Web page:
Action 7 tightens up permanent establishment rules in tax treaties. A company resident in country A may be taxed in country B if it does business via a PE in country B. A PE is a fixed place of business or a dependent agent.
Due to perceived abuses involving “commissionaires,” the OECD now recommends treating as dependent agents anyone in country B that concludes contracts or plays the principal role leading to the conclusion of contracts that are routinely concluded without material modification by the company in country A.
This will not apply to independent agents acting in the ordinary course of their business.
But it will apply to any agent acting exclusively or almost exclusively for a closely related foreign company, where one controls the other, or both are under common control.
This is not as innocent as it sounds. For example, if an Israeli company sells abroad using a foreign marketing subsidiary as its agent, that Israeli company would have a PE in each country concerned and have to start paying taxes in each country. And vice versa for foreign companies with an Israeli agent.
In addition, a PE will now include most warehouses. This is aimed at online traders in one country with a warehouse in another country.
Furthermore, there are rules to avoid the fragmentation of taxable long term construction and assembly projects into a series of short term projects.
Actions 8-10 deal with aligning transfer pricing outcomes with value creation. Transfer pricing refers to the pricing of transactions between related parties – tax planning is possible.
The OECD recommends “careful delineation of the actual transaction,” based not only on any contract between the related parties but also their conduct. If an offshore company is allocated risks and profits, it should control those risks and have the financial capacity to assume those risks. If that company merely contributes cash (a “cash box” company), it should only be entitled to a risk-free return.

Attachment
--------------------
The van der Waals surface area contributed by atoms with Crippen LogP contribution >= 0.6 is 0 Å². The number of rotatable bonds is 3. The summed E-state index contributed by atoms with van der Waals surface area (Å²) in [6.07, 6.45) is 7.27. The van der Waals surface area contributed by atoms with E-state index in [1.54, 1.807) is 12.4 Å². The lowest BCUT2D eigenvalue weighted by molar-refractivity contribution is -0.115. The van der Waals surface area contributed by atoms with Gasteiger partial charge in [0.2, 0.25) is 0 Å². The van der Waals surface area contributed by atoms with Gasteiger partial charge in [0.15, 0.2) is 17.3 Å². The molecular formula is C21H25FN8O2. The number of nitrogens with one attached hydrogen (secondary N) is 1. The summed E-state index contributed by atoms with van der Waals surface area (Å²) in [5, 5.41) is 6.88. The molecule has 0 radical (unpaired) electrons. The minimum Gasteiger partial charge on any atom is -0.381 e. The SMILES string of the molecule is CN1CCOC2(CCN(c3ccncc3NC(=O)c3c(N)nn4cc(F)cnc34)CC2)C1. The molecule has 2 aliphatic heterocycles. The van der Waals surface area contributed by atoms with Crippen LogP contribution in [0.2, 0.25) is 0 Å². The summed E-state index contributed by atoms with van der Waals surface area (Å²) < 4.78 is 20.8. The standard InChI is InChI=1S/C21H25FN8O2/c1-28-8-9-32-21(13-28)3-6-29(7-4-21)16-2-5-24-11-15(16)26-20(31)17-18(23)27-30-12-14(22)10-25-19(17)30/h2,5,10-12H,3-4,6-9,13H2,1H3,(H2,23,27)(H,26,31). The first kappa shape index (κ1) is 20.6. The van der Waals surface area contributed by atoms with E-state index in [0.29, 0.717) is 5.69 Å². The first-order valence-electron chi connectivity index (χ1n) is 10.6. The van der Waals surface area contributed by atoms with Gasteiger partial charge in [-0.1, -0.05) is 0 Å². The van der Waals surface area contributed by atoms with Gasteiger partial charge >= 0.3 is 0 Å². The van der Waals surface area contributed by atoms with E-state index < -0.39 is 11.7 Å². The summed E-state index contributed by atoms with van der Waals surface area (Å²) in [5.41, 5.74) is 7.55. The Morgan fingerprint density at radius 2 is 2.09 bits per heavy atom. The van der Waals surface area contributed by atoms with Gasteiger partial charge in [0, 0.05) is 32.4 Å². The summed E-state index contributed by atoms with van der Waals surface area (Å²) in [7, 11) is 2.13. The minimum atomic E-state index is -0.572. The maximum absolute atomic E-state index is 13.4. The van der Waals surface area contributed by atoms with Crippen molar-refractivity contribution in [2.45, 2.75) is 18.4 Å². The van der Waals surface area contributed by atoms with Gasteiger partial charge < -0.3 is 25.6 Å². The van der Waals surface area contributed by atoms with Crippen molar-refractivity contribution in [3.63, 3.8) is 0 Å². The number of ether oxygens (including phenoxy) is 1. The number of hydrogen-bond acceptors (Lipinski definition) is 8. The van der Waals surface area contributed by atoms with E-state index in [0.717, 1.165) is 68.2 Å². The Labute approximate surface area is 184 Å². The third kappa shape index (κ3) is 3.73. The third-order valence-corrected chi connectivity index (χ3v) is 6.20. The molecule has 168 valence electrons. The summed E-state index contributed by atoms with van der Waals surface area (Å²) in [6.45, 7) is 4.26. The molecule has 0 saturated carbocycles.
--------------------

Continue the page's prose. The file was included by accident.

There are detailed recommendations relating to hard-to-value intangibles which may prevent tax authorities taxing their transfer within a group with hindsight if certain conditions are met.
There are also detailed rules for commodities, based on market prices – which are intended to help third world countries.
Action 13 supplements the transfer pricing recommendations by requiring groups to file transfer pricing studies that contain a high level group “master file” and a more detailed “local file.”
Furthermore, the OECD recommends that groups with consolidated annual revenues of €750 million file “Country-by-Country” reports showing activities, results and taxes paid in each country, starting with 2016.
Until now, onshore tax authorities have little idea of the profitability of offshore subsidiaries of multinational groups.
Action 11 deals with measuring and monitoring BEPS statistically. It is hoped that country-by-country data will help.
Action 12 deals with mandatory disclosure rules relating to tax shelters. Countries like the US, the UK and Israel already have such rules, so little change is expected here.
Action 14 deals with making dispute resolution more effective. This means letting aggrieved taxpayers resort to a mutual agreement procedure (MAP) pursuant to a tax treaty. Certain countries (not Israel) have also agreed to a mandatory binding arbitration procedure.
All OECD countries (including Israel) will be subject to a peer review that will name and shame tax authorities that don’t settle disputes within an average time frame of 24 months, among other things.
Action 15 deals with plans to let governments sign up to a multilateral instrument (treaty) that will serve to amend existing tax treaties and implement the BEPS package rapidly.
The OECD has undoubtedly provided world governments a magnum opus for collecting far more tax revenues fast.
How will they spend the money? How will stock exchanges react? Will new loopholes emerge? What about value-added and similar taxes? Time will tell....As always, consult experienced tax advisers in each country at an early stage in specific cases.
Leon Harris is a certified public accountant and tax specialist at Harris Consulting & Tax Ltd.